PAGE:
If you live in a condo or a co-op, you’ve probably noticed that your building has at least one annual shareholders’ or unit owners’ meeting each year.
It’s not random. The annual meeting is actually an Illinois state-mandated law that requires cooperative corporations and condominium associations to meet one a year to do their annual public elections. It’s incredibly important that all buildings follow this rule— so that every owner and board member has a say and a vote and can control what happens in their building.
Since the meeting is mandated by the state, there are many rules that have to be upheld, but there are also ways to make it run smoothly and efficiently to avoid conflicts and problems.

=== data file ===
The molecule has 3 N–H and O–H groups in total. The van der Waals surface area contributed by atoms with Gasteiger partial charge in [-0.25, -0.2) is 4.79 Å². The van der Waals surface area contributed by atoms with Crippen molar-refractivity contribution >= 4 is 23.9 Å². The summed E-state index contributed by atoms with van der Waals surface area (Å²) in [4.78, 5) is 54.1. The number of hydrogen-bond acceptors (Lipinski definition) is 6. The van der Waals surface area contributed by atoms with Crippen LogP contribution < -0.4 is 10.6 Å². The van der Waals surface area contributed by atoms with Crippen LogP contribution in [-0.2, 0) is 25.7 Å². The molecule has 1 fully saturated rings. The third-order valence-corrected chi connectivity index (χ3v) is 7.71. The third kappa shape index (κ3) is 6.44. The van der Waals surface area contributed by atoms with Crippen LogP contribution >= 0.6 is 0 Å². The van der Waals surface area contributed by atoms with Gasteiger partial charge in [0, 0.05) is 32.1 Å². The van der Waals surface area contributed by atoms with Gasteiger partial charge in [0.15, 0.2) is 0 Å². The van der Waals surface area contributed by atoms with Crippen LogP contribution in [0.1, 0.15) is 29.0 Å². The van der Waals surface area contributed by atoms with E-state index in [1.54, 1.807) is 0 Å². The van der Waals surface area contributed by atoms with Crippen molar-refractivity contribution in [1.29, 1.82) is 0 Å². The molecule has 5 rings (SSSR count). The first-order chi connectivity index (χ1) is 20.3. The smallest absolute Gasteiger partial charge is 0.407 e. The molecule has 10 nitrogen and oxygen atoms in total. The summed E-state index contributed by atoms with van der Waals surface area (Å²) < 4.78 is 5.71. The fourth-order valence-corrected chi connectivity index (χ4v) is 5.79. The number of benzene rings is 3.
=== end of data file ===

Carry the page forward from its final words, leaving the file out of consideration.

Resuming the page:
The entire purpose of the meeting is to elect directors, which must be chosen at large from amongst the owners. Further, the terms of at least 1/3 of the directors must expire annually, says Kerry Bartell, a principal with the Buffalo Grove-based law firm of Kovitz Shifrin Nesbit, with locations throughout the Midwest.
In Illinois, the governing authority that mandates an annual meeting for condo buildings is section 18 of the Illinois Condominium Property Act, which is an Illinois-state law. For co-ops, the governing authority is simply their shareholder’s agreement and their own bylaws, says Mark Pearlstein, partner in the Community Associations Service Group, chairman of the Illinois Legislative Action Committee of the Community Associations Institute (CAI-IL) and a partner with the law firm of Levenfeld Pearlstein LLC in Chicago.